Jeremy Hunt: Taxpayers must pay more to fund social care
Taxpayers should pay more to help fund social care, former Health Secretary Jeremy Hunt has said.
But Mr Hunt, who managed the country’s health budget between 2012 and 2018, warned against raising national insurance or income tax.
Instead the senior Conservative MP said he favoured a new “health and care premium”.
The government said it was “committed to bringing forward a long-term plan to reform the social care system”.
In a statement, it said proposals would be set out this year.
In their 2019 manifesto, the Conservatives pledged not to increase the rate of income tax, VAT or national insurance.
But newspaper reports have repeatedly suggested the government is looking at a potential rise in national insurance.
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“However, a rise in income tax feels very unconservative after the progress in reducing it during the 1980s, and national insurance disproportionately targets the young.”
Writing in the Daily Telegraph, Mr Hunt, who now chairs the Commons health committee, said any tax rise to fund social care would be “a brave step for a Conservative government”.
While “uncomfortable” for his party, he said the issue could only be solved through the tax system.
“However, a rise in income tax feels very unconservative after the progress in reducing it during the 1980s, and national insurance disproportionately targets the young,” he said.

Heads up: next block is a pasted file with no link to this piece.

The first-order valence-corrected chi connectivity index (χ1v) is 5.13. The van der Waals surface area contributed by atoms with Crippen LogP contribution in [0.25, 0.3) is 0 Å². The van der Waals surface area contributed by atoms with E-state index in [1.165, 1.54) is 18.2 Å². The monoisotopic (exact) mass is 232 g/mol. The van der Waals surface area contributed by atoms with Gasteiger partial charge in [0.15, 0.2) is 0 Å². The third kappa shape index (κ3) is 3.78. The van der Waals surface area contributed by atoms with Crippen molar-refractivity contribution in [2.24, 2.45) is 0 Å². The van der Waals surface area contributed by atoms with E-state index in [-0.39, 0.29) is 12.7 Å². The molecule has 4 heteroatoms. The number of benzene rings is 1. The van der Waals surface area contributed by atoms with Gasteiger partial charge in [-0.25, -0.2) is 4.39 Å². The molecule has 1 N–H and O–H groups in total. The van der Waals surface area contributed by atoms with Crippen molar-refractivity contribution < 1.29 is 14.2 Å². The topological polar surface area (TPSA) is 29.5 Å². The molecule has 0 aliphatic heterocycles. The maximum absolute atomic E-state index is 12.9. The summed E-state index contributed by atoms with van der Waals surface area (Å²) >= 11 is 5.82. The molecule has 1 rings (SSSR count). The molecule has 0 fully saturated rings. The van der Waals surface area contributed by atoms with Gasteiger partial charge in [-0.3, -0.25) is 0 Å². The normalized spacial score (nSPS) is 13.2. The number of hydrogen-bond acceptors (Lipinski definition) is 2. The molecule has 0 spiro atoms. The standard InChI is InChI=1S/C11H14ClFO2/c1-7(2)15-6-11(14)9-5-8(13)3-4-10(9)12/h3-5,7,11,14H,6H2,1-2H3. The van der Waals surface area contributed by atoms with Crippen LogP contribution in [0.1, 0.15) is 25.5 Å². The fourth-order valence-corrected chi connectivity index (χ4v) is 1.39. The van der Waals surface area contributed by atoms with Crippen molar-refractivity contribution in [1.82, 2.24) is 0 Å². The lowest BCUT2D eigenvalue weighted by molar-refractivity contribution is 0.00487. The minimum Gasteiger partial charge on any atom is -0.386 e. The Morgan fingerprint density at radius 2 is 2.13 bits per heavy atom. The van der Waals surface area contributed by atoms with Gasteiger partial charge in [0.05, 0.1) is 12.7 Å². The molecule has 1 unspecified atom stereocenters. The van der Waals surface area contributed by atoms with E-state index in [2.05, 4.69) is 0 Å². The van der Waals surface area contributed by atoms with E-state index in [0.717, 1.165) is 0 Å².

“Therefore, I personally favour a new health and care premium.
“Given that health spending is going to dwarf all other spending in the years ahead, such a premium would allow an honest debate at every election about the level of funding we want.
“It would be separate to a discussion about how much is spent in other departments and would also mean a fairer comparison about the tax burden with countries operating insurance-based systems.”
Mr Hunt was health secretary between 2012 and 2018 and also took on responsibility for social care policy for his final six months in the role, when his department was rebranded to cover both health and social care.
That joint department remains in place until this day, with Sajid Javid currently at the helm,
Boris Johnson has been under increasing pressure to set out his plan for social care reform.
Speaking on the steps of Downing Street on his first day as prime minister in 2019, he pledged to “fix the crisis in social care once and for all with a clear plan we have prepared”.
But that plan has yet to be published.
On top of long-term funding challenges, the social care sector has also faced extra costs because of the pandemic.
Councils, which provide social care, have seen their budgets cut over the last decade.
The squeeze on council funding in England means that people who pay for themselves are often propping up the care system.
In England, social care is generally not provided for free. Typically, only those with savings and assets worth less than £23,250 can get help from their council.
There is no overall limit on costs, meaning thousands every year end up selling their homes to pay.
Personal care, such as help with washing and dressing, is free in Scotland for those assessed by their local authority as needing it. Those in a home still have to contribute towards accommodation costs.
Some care costs are capped in Wales, and home care is free for the over-75s in Northern Ireland.